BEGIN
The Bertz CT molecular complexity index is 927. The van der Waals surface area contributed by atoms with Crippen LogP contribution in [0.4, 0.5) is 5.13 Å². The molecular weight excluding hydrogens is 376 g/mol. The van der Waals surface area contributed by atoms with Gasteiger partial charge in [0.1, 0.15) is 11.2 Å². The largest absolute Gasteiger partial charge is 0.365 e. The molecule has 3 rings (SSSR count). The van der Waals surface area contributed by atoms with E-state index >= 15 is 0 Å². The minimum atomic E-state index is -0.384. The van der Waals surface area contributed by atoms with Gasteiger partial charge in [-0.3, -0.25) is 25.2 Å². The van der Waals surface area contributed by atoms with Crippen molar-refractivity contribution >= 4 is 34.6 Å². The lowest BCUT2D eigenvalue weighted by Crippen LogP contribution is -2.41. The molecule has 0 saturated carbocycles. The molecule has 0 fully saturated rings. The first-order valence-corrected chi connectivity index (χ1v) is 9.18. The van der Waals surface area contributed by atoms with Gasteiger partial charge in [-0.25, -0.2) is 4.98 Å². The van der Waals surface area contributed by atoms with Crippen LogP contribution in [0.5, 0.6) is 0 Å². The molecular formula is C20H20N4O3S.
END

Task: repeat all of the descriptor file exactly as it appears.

The Bertz CT molecular complexity index is 927. The van der Waals surface area contributed by atoms with Crippen LogP contribution in [0.4, 0.5) is 5.13 Å². The molecular weight excluding hydrogens is 376 g/mol. The van der Waals surface area contributed by atoms with Gasteiger partial charge in [0.1, 0.15) is 11.2 Å². The largest absolute Gasteiger partial charge is 0.365 e. The molecule has 3 rings (SSSR count). The van der Waals surface area contributed by atoms with E-state index >= 15 is 0 Å². The minimum atomic E-state index is -0.384. The van der Waals surface area contributed by atoms with Gasteiger partial charge in [-0.3, -0.25) is 25.2 Å². The van der Waals surface area contributed by atoms with Crippen molar-refractivity contribution >= 4 is 34.6 Å². The lowest BCUT2D eigenvalue weighted by Crippen LogP contribution is -2.41. The molecule has 0 saturated carbocycles. The molecule has 0 fully saturated rings. The first-order valence-corrected chi connectivity index (χ1v) is 9.18. The van der Waals surface area contributed by atoms with Gasteiger partial charge in [-0.25, -0.2) is 4.98 Å². The van der Waals surface area contributed by atoms with Crippen LogP contribution in [0.5, 0.6) is 0 Å². The molecular formula is C20H20N4O3S.